Wednesday, October 20, 2010

Culinary Monotony

Albuquerque is firmly entrenched in autumn now. Go outside, and it screams "AUTUMN!" at the top of its lungs.

Just a month ago, it was 90 degrees by this time of day. Today, it's hovering around 70 and very much thinking about whether it would like to dip into the 60's. When I get home from work, around 9:00 at night, it's in the 50's, with the temperature dropping lower and lower every day.

In conclusion, for this thin-skinned California-raised wuss, it's COLD!

Last month was about keeping cool- eating cucumbers, salads, iced beverages with actual ice cubes. This month is about soups, stews, a rice cooker that always has rice, and hot toddies. I switched to long-sleeves pajamas, wool socks, and even had to throw on an extra blanket.

Don't get me wrong, I love this weather. I like cardigans and jackets and scarves. I like closed-toed shoes (excuses not to get pedicures!) and fuzzy hats and gloves. But this cold weather here comes with an insane dryness. I thought the lack of humidity was bad before, but it is exponentially bad now. Granted, I have very sensitive skin, but I'm currently using night cream as my twice-a-day moisturizer because it's the only thing that prevents my face from chapping and then peeling (which has happened four times (!) in the past two weeks).

The thing that worries me is that Albuquerque has four seasons. We are not in the coldest season yet and I've already broken out all my outerwear. Is there anything more moisturizing than night cream? This does not bode well for me when, in a month, the temperatures drop below freezing at night. (My co-workers mock me every time I wear a scarf, because they all think it's not even cold yet. They're running about in flip-flops still.)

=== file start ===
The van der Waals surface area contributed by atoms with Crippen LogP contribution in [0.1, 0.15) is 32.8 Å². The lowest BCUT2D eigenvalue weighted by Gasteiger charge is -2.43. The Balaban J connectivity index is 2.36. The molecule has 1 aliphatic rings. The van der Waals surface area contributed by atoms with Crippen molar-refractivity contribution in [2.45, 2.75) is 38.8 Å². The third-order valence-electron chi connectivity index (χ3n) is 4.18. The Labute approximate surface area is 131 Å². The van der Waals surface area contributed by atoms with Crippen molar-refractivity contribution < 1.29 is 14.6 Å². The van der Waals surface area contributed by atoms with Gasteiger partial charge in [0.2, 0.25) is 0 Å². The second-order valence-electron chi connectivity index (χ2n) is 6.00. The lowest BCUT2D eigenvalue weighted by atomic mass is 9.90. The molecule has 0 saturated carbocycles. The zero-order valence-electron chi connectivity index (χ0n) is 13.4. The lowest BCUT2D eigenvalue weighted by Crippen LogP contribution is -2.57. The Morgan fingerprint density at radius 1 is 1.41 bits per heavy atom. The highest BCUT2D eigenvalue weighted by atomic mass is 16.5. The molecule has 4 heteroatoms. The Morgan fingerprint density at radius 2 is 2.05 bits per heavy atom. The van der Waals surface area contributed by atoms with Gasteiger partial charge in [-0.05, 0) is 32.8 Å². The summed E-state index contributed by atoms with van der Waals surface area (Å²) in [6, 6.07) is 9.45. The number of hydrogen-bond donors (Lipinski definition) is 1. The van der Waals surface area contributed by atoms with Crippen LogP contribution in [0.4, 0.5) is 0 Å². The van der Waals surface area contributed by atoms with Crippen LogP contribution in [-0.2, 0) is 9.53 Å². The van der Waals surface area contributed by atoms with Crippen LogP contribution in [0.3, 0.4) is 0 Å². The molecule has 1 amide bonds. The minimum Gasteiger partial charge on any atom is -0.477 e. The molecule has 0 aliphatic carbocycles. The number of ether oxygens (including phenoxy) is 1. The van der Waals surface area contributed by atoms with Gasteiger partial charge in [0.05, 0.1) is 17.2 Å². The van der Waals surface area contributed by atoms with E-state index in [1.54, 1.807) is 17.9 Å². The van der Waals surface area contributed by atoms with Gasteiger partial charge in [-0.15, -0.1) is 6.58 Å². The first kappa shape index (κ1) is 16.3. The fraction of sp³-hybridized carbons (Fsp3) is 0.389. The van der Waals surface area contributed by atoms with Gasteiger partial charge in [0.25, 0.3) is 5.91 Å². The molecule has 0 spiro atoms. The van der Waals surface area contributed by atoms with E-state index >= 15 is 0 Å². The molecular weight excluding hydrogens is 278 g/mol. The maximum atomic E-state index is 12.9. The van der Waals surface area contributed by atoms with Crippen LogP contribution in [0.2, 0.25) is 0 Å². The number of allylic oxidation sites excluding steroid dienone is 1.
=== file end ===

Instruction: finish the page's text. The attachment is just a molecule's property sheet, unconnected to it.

Plus, cold weather is much more evocative of Korean food to me. I miss the hearty, sweat-inducing winter warm-up Korean food that I grew up on. 김치찌개 and 설렁탕 most of all, but everyday soups, too, like 미역국 (my favorite!) and 된장 국 (one of my dad's favorites). A good soup with some hot rice and a few sheets of salted make the cold less biting.

Here in the land of green chile, there's good food to be had. Enchiladas, carne adovada, plenty of green and/or red chile ... but nothing that feels as substantial or as hot (temperature-wise) as Korean food. Honestly, I don't know if it's the tongue-scalding temperature or what, but Korean soups and stews feel like they pack a much bigger punch to wintry weather.

My parents are currently in Korea, and I miss them. They should be back tomorrow. Even though I cannot see their faces, just to hear their voices will feel good.

My sister is off on a business trip tomorrow- it seems appropriate. We're a globe-trotting family that now finds it hard to spend any amount of time together.

Work, of course, is busy. I have no time to think. So I'm pushing off my existential crisis until this movie's over.